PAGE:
Where does that money come from? The Fed simply creates it by ramping up the money supply, which is recorded as an offsetting liability on its balance sheet. (Economists typically refer to this deliberate increase in the money supply by the central bank as “quantitative easing.”)

    It is important to note that this strategy is an explicit departure from the Fed’s policies of the past. Previously, the Fed had been “sterilizing,” or neutralizing, the lion’s share of its liquidity measures in order to prevent a sharp increase in the money supply. This was typically done by selling Treasury bonds in the open market. Essentially, the Fed was providing liquidity to certain segments of the financial markets with one hand, while taking cash out of the system through the sale of Treasury bonds with the other hand, which meant that the net supply of money in the overall economy remained relatively steady. (The Treasury facilitated this sterilization process through the creation of a temporary “Supplementary Financing Program” in September. The intent of this program was to sell extra bonds on behalf of the Fed in order to support the central bank’s increasing balance sheet.) Now that the Fed has essentially abandoned its efforts to sterilize its increasing balance sheet, the monetary spigots are wide open and the flow of liquidity will be unfettered.

    In ordinary times, this sharp increase in the monetary base (defined as bank reserves plus cash in circulation) would be highly inflationary. But the sharp slowdown in economic activity, combined with the ongoing credit crunch, means that this enormous increase in high-powered money is not circulating through the economy via normal lending channels as it normally would, and is therefore not putting upward pressure on prices — yet.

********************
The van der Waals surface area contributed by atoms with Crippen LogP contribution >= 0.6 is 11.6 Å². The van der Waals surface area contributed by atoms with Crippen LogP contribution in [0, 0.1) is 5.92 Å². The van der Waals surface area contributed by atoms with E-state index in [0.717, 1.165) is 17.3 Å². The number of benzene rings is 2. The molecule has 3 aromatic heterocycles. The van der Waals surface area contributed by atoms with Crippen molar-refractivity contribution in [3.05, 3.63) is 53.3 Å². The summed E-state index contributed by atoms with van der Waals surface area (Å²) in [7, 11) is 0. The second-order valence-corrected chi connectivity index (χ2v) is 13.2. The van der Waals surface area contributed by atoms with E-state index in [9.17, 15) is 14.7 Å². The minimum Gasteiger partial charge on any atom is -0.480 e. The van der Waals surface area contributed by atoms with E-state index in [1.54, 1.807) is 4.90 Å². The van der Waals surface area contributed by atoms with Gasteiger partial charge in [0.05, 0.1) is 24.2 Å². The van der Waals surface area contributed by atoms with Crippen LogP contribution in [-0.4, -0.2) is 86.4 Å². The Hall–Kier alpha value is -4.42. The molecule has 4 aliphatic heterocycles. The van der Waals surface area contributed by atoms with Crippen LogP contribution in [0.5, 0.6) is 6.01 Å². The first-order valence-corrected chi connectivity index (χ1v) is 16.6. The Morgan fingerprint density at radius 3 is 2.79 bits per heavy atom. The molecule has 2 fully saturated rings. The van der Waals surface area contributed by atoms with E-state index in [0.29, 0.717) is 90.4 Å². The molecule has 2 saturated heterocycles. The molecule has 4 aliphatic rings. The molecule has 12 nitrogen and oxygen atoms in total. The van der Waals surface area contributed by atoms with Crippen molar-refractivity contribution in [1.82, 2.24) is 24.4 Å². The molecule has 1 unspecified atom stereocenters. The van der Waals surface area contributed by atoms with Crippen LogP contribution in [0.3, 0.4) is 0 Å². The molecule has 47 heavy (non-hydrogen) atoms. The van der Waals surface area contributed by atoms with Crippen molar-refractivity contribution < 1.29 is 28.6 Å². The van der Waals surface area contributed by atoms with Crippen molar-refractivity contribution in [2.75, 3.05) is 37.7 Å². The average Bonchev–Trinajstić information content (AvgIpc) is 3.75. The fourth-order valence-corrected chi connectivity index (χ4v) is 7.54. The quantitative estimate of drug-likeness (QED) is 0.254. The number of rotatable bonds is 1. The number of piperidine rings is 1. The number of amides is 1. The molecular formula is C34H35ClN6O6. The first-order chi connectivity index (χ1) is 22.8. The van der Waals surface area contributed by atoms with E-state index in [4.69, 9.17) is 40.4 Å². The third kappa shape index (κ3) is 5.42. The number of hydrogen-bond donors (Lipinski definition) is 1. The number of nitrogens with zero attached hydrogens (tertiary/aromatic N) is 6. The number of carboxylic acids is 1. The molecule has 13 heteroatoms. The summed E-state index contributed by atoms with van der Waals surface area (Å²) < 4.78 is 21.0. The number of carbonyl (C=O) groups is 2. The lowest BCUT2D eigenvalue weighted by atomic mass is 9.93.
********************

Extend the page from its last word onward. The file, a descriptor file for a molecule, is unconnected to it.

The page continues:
Eventually, as the economy recovers, and banks begin lending again, the Fed will have to quickly mop up this excess liquidity and ramp up interest rates to prevent a potentially nasty bout of price inflation. And, frankly, I am not at all optimistic that the Fed can get the timing right. In fact, past Fed policy was a factor in creating the mess we are in now. Earlier this decade, the Fed held interest rates too low for too long, setting the stage for a wave of mortgage borrowing that eventually led to a housing bubble. Led by Chairman Bernanke, the Fed has proven to be extraordinarily bold and creative in addressing the worst economic and financial crisis since the Great Depression, but its task ahead in timing and executing the reversal of these actions will be herculean.

    Perhaps more important, the recent action on the part of the Fed could set the precedent for a dangerous interaction between monetary and fiscal policy going forward. For instance, the Fed also signaled last week that it is looking into the possibility of purchasing longer-term Treasury bonds as a way to bring down long-term interest rates and provide further support for near-term economic activity. But this measure is just a few steps removed in concept from one tempting, if entirely misguided, approach to funding our future fiscal liabilities. The Fed has the power to simply “monetize” the debt by printing money to meet these fiscal obligations. This is truly the nightmare scenario for anyone who cares deeply about sound money, a growing economy and fiscal prudence, as I do. I don’t believe we are heading down this path. But we do need to be careful not to mistake the unique policies the Fed is pursuing now in reaction to the current crisis as a viable template for securing long-term economic growth and fiscal sustainability.

  5. Dan said

    Yea Duncan Hunter is a “socialist”…sure thing…get a life.

  6. Blazing Saddles said

    Just look what’s happening with two Bills at the Virginia General Assembly –